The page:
Are you looking for a job specifically in not-for-profit animal welfare or would you be open to working for a municipal animal care and control agency? If you expand your search to governmental shelters your qualifications with non-animal related degrees will still get you considered. The downside is that typically a government agency will be a little afraid of your volunteer history and will not give you credit for it toward the job. However if you volunteer directly for the agency you want to become employed with or with another government animal shelter they will take that more directly as experience. In either case, come prepared with solid references for your volunteer experience. I worked in human resources and retail before being hired as the director of an animal services agency -- not one bit of animal experience prior -- but now I'm closing in on two decades as a director of a government animal shelter that saves over 90%.
What part of the country are you trying to find a job to be closer to your family? If it's Florida I'd be glad to work with you on contacts or more specific advice since I'm very familiar with the agencies in Florida.
Good luck in your search.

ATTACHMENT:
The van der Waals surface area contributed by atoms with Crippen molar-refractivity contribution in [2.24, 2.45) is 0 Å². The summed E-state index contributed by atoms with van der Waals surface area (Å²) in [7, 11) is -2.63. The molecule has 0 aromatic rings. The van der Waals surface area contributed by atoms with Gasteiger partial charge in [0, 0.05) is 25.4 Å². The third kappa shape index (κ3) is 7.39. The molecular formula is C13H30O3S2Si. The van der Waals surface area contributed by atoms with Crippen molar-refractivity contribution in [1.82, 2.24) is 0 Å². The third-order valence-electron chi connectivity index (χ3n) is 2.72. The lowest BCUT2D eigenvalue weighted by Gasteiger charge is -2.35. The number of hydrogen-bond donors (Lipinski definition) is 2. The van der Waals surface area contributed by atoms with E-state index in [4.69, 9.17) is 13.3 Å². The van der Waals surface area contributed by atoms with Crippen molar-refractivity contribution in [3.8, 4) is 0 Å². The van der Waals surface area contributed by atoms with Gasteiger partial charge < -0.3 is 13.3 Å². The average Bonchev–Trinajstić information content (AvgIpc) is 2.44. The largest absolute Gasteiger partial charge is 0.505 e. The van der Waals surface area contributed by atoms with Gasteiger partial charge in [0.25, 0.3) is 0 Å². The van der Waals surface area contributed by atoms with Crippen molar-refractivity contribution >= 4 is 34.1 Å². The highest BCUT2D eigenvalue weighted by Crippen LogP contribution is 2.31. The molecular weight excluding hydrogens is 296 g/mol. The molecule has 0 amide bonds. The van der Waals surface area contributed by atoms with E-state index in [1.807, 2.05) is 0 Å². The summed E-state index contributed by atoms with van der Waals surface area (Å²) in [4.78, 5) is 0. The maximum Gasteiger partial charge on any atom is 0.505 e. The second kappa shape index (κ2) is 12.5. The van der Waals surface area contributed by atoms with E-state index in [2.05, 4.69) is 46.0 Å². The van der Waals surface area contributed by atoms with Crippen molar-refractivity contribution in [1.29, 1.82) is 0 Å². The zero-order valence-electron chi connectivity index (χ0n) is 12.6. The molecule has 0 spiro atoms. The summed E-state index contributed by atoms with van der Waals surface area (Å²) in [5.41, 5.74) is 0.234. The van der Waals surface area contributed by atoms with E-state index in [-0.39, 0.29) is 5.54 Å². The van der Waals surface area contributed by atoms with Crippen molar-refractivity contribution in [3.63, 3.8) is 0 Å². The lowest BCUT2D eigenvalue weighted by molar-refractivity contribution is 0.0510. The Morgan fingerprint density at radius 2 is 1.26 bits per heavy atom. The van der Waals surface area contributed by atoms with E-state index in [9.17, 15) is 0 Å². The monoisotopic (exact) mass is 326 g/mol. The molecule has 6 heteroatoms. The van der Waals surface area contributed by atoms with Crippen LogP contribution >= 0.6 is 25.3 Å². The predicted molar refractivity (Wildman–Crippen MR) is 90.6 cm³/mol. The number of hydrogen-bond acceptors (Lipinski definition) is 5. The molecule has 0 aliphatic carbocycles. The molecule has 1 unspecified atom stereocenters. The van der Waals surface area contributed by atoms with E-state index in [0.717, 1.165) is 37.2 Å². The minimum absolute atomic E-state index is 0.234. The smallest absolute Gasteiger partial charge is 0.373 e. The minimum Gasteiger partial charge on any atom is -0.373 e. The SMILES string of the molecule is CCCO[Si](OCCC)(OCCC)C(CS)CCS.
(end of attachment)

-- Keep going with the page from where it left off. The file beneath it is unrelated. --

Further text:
I am the animal services manager for a municipal shelter in New Mexico. When people apply to the shelter for positions, if they list that they have volunteer experience at an animal shelter it often will lead me to at least interview them and get a feel for what their experiences were. The degrees (even though they are not animal related) can work both for and against you. They can work for you if you applying for higher positions within a government agency as they show that you are willing to put in the work and time to get those degrees, a strong work ethic and perseverance. It can work against you if you are applying for a lower paying position as it tends to lead to the thought that you are going to leave the position as soon as something better comes along and why put in all the time and money into training you. I have found that actual experience as a paid employee can actually be more harmful as a lot of shelters do things differently and the last one I hired with experience couldn't keep up with our shelter in comparison to her old shelter. As to staying with the promotion, I agree with Lisa. There may not be a job in the animal welfare field open right away and more money is always better to give you the cushion to find that job you are truly passionate about! If you do apply for a municipal/government agency please remember it is a whole different world than non-profit and/or volunteering and a lot of people struggle with the transition.